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These days, sadly, hacker protection is, or should be, a high priority for any business owner (even if they don’t have a website). The good news is that it’s possible to have a very high level of hacker protection with common sense and effective policies, plus a few, affordable, security tools. Here are some tips.

What You Need to Know about Hacker Protection

There’s a strong link between privacy and hacker protection

When you buy your domain, make sure you check all the privacy options, even if you have to pay for them. Also, choose two-factor authentication if it’s available (it usually is) and put a lock on your domain so that important actions (like transfers) require additional authentication.

Think about how you display your contact details on your website. On the one hand, you want to reassure your customers that you exist in the real world (this gives you a lot of credibility). On the other hand, if you only have one business address, then that’s presumably the address you use for everything to do with your website (e.g. paying for your domain and hosting). This means that knowing it could be very useful to hackers.

Hacker Protection

If you need to have members of the public visit you at your premises, then you will probably have to display your full street address on your website. If you don’t, then you might want to consider getting a PO Box for privacy.

Secure hosting is worth paying for

Be very aware that cyberattacks are increasingly being undertaken for financial gain, rather than just for the thrill of making mischief. This means that hackers are both increasingly willing and increasingly able to undertake challenging attacks provided that they think the potential reward justifies their effort.

If you’re self-hosting, then you need to take server security and, in particular, database (and possibly mail) server security very seriously indeed. If you’re using a third-party web-hosting vendor, then you need to make sure that they take server security very seriously indeed. To be clear, security, uptime, page-load speed, technical support, and customer service should all be much higher priorities than headline price.

On a similar note, it can often be worth paying extra for a higher-level hosting package if it delivers extra security and a better experience for your customers. For example, picking up on the connection between privacy and security, you may want to give serious consideration to paying extra for a dedicated server. Quite bluntly, this means you are guaranteed to be insulated from the effects of someone else’s security mistakes.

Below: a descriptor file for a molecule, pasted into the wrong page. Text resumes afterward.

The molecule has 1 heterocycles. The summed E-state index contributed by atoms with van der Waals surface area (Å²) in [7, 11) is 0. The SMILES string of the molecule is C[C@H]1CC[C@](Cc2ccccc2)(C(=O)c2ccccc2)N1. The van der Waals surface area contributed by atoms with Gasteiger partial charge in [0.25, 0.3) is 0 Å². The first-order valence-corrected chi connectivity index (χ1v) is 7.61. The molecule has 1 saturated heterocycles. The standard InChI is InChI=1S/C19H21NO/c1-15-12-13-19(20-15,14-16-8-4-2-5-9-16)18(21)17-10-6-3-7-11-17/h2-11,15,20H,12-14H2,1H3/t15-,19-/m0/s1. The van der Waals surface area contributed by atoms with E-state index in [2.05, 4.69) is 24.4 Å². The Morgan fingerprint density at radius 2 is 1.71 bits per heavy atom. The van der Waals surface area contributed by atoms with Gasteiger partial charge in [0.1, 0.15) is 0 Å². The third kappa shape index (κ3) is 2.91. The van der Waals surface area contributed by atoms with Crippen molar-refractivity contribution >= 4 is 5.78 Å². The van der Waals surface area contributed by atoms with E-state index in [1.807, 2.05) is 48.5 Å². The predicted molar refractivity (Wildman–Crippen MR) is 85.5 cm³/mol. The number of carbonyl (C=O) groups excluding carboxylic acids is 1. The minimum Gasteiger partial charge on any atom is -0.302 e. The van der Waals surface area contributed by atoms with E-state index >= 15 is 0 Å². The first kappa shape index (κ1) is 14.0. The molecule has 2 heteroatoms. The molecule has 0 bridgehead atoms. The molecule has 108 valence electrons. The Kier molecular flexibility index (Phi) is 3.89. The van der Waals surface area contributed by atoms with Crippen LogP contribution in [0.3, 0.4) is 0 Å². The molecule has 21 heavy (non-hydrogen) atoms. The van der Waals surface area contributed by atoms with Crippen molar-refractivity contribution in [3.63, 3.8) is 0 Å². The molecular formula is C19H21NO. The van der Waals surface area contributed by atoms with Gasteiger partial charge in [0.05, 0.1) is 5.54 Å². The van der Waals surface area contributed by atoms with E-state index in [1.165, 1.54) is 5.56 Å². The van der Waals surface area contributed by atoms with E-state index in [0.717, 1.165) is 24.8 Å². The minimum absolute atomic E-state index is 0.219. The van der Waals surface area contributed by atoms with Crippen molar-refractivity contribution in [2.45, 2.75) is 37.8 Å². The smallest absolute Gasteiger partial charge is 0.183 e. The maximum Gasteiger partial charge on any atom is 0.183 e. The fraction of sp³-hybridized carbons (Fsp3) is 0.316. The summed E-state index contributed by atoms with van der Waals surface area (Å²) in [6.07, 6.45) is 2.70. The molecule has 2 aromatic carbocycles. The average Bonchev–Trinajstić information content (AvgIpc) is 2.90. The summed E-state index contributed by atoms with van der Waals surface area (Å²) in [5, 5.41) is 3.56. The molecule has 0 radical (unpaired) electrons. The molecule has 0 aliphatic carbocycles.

It’s also worth giving serious consideration to buying as much bandwidth as you can reasonably afford, even if you don’t think that you’re going to need it. Not only will it give you protection against DDoS attacks (and unexpected spikes in legitimate traffic), it will also improve the user experience in general.

You need a robust website vulnerability scanner

Having started by saying that hacker protection depends more on common sense and effective process than on security tools, there are some security tools you definitely do need. For most SMBs the easiest and most cost-effective way to get them is to sign up for a website vulnerability scanning service.

These are provided by a range of vendors and each vendor will have their own take on the service, but absolutely any decent website vulnerability scanning service should include an anti-malware scanner and a web applications firewall.

You might also want to consider signing up for a DDoS mitigation service. These work along similar lines to firewalls but only activate when a DDoS attack is detected. They then help the firewall to process large volumes of traffic quickly.

For completeness, you can argue the toss about whether or not DDoS attacks are, technically, hacking. You must, however, be realistic about the fact that they have the potential to cripple your website, not just during the attack, but long afterward. Keep in mind that the search engines measure both page-load speed and user engagement and use them as part of their ranking criteria. If they detect that your pages are loading slowly and/or that users are leaving your site quickly.

Last but definitely not least, you also need to organize an anti-malware solution with an integrated firewall for all your computers and mobile devices. If you have remote or mobile users, then you need a VPN too.

Manage your users carefully

In simple terms, you want to give any user the minimum level of access necessary to complete their assigned tasks. Only a small percentage of all website users will need admin access and these users should be vetted carefully before they are trusted with these valuable credentials. They should also be educated, managed, and monitored appropriately.

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